“I’ve never had a freshman who reads the defense and runs our offense as well as your son,” the varsity coach said one day, leaving his practice to talk to me. “I just wish he wasn’t such a good baseball player. I know he throws 85, 86 mph … somebody said he could hit 90 this summer, huh?”

I mentioned that, sure, if his elbow healed … a 90 mph fastball wasn’t far away.

“Do you know how many kids I’ve had come through here who, as freshmen, I knew were going to leave here with an athletic scholarship from an NCAA Division I college?” the football coach asked, watching his team, not looking at me. “None. I’ve had one kid go onto a D-I school and he grew into that type athlete. Your son … he’s got the body … the work ethic … the grades … he’s so impressive. He’ll shake my hand. He looks me in the eyes when we talk. Kids today … you’d be amazed … they won’t look you in the eyes. They can’t talk to adults.”

Hearing that coach, who doesn’t traffic in malarkey, surprised me. It’s really that rare to find a kid who treats adults with respect without being intimidated by them?

The football coach continued.

“But, I’m tellin’ ya … I don’t want to be the football coach who called the play where your son takes a hit and hurts his shoulder and can never pitch a baseball again,” he said. “There’s no telling how good a quarterback he can be, but I might never know. If he has a 90 mph fastball, I can’t ask him to give up baseball and really … I’d be sick to my stomach if a kid with an arm like that got hurt playing football.”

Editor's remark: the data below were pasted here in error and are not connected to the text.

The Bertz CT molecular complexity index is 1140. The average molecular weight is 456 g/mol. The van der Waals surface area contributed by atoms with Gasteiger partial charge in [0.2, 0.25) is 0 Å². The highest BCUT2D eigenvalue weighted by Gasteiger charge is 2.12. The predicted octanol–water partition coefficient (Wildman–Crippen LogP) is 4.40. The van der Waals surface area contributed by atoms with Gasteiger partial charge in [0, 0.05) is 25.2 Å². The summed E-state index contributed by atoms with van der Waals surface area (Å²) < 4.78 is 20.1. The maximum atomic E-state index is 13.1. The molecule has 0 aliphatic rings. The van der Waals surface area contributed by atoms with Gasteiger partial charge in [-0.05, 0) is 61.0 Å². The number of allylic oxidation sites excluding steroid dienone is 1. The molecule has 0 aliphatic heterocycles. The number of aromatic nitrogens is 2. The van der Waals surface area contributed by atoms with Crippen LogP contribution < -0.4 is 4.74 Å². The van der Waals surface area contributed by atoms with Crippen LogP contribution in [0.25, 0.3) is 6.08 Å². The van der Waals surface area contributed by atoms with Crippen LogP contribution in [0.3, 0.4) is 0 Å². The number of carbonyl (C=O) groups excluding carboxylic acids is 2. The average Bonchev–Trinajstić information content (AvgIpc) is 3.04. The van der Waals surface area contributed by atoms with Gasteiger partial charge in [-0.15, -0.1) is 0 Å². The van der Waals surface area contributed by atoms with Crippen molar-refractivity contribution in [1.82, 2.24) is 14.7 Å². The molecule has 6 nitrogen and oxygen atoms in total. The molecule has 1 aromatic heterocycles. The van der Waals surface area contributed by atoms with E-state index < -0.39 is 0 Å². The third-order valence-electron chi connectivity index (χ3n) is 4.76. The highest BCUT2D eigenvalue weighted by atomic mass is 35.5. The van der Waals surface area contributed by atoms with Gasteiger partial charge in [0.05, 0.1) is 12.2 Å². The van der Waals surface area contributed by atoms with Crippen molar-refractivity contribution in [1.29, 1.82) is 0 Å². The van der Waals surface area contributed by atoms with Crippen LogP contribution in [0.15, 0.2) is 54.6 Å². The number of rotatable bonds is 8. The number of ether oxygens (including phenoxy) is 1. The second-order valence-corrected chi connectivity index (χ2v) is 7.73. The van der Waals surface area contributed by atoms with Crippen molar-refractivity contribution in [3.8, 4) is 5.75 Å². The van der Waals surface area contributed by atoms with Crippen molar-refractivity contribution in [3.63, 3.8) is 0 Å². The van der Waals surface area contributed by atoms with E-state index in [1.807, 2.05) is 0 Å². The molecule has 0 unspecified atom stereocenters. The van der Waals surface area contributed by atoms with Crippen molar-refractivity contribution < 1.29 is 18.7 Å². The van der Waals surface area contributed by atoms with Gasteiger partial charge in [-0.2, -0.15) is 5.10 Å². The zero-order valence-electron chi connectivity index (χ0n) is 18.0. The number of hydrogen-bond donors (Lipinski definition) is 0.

The coach left. At that school, as a 15-year-old freshman, he was designated a varsity baseball star from the start. My son would have to decide whether he wanted to see if he could achieve that level of success in football.

The varsity baseball coach approached my son with as much negativity as that football coach greeted him positively. Rather than encourage my kid to develop what skill he had, the baseball coach started from the standpoint where his job was to find things wrong with this freshman pitcher and prove he wasn’t good enough to pitch for the varsity. I’ve never seen a coach do more to make it harder on a student-athlete in my life.

My son had enough experience against elite regional and national competition so as not to be in awe of North Coast Section Division 4 hitters, even good hitters. He threw three pitches for strikes. His elbow felt fine after a months-long layoff.

(In the next installment of my son’s story, the freshman baseball season that ended one game short of career-altering Tommy John surgery on his pitching elbow.)